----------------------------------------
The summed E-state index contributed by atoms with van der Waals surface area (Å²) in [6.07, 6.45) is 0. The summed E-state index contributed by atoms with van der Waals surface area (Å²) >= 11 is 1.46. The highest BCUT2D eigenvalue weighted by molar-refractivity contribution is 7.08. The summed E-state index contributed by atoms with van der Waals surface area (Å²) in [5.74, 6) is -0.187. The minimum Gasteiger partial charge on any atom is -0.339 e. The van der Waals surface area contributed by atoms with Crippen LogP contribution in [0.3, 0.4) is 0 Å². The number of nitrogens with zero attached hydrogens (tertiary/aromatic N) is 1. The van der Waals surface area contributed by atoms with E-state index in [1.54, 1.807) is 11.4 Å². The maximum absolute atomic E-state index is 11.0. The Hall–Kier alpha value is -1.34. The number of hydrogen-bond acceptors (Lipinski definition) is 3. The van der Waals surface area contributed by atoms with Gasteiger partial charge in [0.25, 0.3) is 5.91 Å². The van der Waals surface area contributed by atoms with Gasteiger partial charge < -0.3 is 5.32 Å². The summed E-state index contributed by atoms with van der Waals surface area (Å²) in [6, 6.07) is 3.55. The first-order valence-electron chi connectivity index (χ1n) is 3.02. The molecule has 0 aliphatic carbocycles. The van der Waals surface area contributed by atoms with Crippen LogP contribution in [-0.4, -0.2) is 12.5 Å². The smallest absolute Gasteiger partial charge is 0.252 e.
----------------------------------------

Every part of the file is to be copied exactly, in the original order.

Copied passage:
The summed E-state index contributed by atoms with van der Waals surface area (Å²) in [6.07, 6.45) is 0. The summed E-state index contributed by atoms with van der Waals surface area (Å²) >= 11 is 1.46. The highest BCUT2D eigenvalue weighted by molar-refractivity contribution is 7.08. The summed E-state index contributed by atoms with van der Waals surface area (Å²) in [5.74, 6) is -0.187. The minimum Gasteiger partial charge on any atom is -0.339 e. The van der Waals surface area contributed by atoms with Crippen LogP contribution in [0.3, 0.4) is 0 Å². The number of nitrogens with zero attached hydrogens (tertiary/aromatic N) is 1. The van der Waals surface area contributed by atoms with E-state index in [1.54, 1.807) is 11.4 Å². The maximum absolute atomic E-state index is 11.0. The Hall–Kier alpha value is -1.34. The number of hydrogen-bond acceptors (Lipinski definition) is 3. The van der Waals surface area contributed by atoms with Gasteiger partial charge in [0.25, 0.3) is 5.91 Å². The van der Waals surface area contributed by atoms with Gasteiger partial charge < -0.3 is 5.32 Å². The summed E-state index contributed by atoms with van der Waals surface area (Å²) in [6, 6.07) is 3.55. The first-order valence-electron chi connectivity index (χ1n) is 3.02. The molecule has 0 aliphatic carbocycles. The van der Waals surface area contributed by atoms with Crippen LogP contribution in [-0.4, -0.2) is 12.5 Å². The smallest absolute Gasteiger partial charge is 0.252 e.